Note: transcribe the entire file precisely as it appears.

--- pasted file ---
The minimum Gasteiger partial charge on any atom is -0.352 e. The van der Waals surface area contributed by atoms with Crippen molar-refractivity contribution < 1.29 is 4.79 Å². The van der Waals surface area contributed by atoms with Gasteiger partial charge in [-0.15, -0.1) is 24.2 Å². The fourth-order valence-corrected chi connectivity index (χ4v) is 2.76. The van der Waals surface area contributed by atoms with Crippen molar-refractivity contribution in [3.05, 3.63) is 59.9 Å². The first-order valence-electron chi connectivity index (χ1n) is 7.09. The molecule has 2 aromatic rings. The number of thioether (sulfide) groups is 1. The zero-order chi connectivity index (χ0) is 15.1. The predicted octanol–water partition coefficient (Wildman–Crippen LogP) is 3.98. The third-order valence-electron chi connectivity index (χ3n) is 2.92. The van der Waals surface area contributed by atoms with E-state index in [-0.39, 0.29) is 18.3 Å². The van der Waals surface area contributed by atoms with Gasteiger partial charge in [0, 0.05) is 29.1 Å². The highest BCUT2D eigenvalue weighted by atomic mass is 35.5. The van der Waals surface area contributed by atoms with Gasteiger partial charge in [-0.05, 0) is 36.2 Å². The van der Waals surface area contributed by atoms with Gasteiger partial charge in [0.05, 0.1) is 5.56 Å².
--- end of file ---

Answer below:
The minimum Gasteiger partial charge on any atom is -0.352 e. The van der Waals surface area contributed by atoms with Crippen molar-refractivity contribution < 1.29 is 4.79 Å². The van der Waals surface area contributed by atoms with Gasteiger partial charge in [-0.15, -0.1) is 24.2 Å². The fourth-order valence-corrected chi connectivity index (χ4v) is 2.76. The van der Waals surface area contributed by atoms with Crippen molar-refractivity contribution in [3.05, 3.63) is 59.9 Å². The first-order valence-electron chi connectivity index (χ1n) is 7.09. The molecule has 2 aromatic rings. The number of thioether (sulfide) groups is 1. The zero-order chi connectivity index (χ0) is 15.1. The predicted octanol–water partition coefficient (Wildman–Crippen LogP) is 3.98. The third-order valence-electron chi connectivity index (χ3n) is 2.92. The van der Waals surface area contributed by atoms with E-state index in [-0.39, 0.29) is 18.3 Å². The van der Waals surface area contributed by atoms with Gasteiger partial charge in [0, 0.05) is 29.1 Å². The highest BCUT2D eigenvalue weighted by atomic mass is 35.5. The van der Waals surface area contributed by atoms with Gasteiger partial charge in [-0.05, 0) is 36.2 Å². The van der Waals surface area contributed by atoms with Gasteiger partial charge in [0.05, 0.1) is 5.56 Å².